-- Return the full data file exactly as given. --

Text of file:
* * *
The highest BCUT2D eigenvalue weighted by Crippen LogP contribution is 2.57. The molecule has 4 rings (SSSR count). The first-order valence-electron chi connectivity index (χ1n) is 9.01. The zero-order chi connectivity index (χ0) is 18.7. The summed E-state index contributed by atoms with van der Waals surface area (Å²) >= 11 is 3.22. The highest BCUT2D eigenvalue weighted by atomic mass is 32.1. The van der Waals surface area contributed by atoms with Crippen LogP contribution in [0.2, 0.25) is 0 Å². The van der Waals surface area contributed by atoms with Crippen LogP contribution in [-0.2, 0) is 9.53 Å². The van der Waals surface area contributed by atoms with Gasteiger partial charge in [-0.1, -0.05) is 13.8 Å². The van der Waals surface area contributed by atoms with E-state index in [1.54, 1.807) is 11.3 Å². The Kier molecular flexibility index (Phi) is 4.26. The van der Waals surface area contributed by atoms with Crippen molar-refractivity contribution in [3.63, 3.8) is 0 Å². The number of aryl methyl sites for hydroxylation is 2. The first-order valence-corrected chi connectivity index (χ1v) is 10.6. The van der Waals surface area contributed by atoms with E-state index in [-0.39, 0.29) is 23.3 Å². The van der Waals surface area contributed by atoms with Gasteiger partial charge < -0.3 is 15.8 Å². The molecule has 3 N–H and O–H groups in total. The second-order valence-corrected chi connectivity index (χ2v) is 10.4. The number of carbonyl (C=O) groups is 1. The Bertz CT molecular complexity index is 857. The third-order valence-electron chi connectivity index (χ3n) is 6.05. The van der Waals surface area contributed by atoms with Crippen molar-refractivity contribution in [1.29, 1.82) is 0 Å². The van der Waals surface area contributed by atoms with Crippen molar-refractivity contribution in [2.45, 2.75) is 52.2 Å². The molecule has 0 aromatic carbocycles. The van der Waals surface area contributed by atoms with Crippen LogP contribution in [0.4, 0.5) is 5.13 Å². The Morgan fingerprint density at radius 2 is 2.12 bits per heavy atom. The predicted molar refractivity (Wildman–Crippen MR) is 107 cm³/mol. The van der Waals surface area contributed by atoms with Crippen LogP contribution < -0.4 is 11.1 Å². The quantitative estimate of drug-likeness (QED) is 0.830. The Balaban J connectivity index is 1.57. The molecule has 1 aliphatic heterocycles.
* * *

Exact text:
The highest BCUT2D eigenvalue weighted by Crippen LogP contribution is 2.57. The molecule has 4 rings (SSSR count). The first-order valence-electron chi connectivity index (χ1n) is 9.01. The zero-order chi connectivity index (χ0) is 18.7. The summed E-state index contributed by atoms with van der Waals surface area (Å²) >= 11 is 3.22. The highest BCUT2D eigenvalue weighted by atomic mass is 32.1. The van der Waals surface area contributed by atoms with Crippen LogP contribution in [0.2, 0.25) is 0 Å². The van der Waals surface area contributed by atoms with Crippen LogP contribution in [-0.2, 0) is 9.53 Å². The van der Waals surface area contributed by atoms with Gasteiger partial charge in [-0.1, -0.05) is 13.8 Å². The van der Waals surface area contributed by atoms with E-state index in [1.54, 1.807) is 11.3 Å². The Kier molecular flexibility index (Phi) is 4.26. The van der Waals surface area contributed by atoms with Crippen molar-refractivity contribution in [3.63, 3.8) is 0 Å². The number of aryl methyl sites for hydroxylation is 2. The first-order valence-corrected chi connectivity index (χ1v) is 10.6. The van der Waals surface area contributed by atoms with E-state index in [-0.39, 0.29) is 23.3 Å². The van der Waals surface area contributed by atoms with Gasteiger partial charge < -0.3 is 15.8 Å². The molecule has 3 N–H and O–H groups in total. The second-order valence-corrected chi connectivity index (χ2v) is 10.4. The number of carbonyl (C=O) groups is 1. The Bertz CT molecular complexity index is 857. The third-order valence-electron chi connectivity index (χ3n) is 6.05. The van der Waals surface area contributed by atoms with Crippen molar-refractivity contribution in [1.29, 1.82) is 0 Å². The van der Waals surface area contributed by atoms with Crippen molar-refractivity contribution in [2.45, 2.75) is 52.2 Å². The molecule has 0 aromatic carbocycles. The van der Waals surface area contributed by atoms with Crippen LogP contribution in [0.4, 0.5) is 5.13 Å². The Morgan fingerprint density at radius 2 is 2.12 bits per heavy atom. The predicted molar refractivity (Wildman–Crippen MR) is 107 cm³/mol. The van der Waals surface area contributed by atoms with Crippen LogP contribution < -0.4 is 11.1 Å². The quantitative estimate of drug-likeness (QED) is 0.830. The Balaban J connectivity index is 1.57. The molecule has 1 aliphatic heterocycles.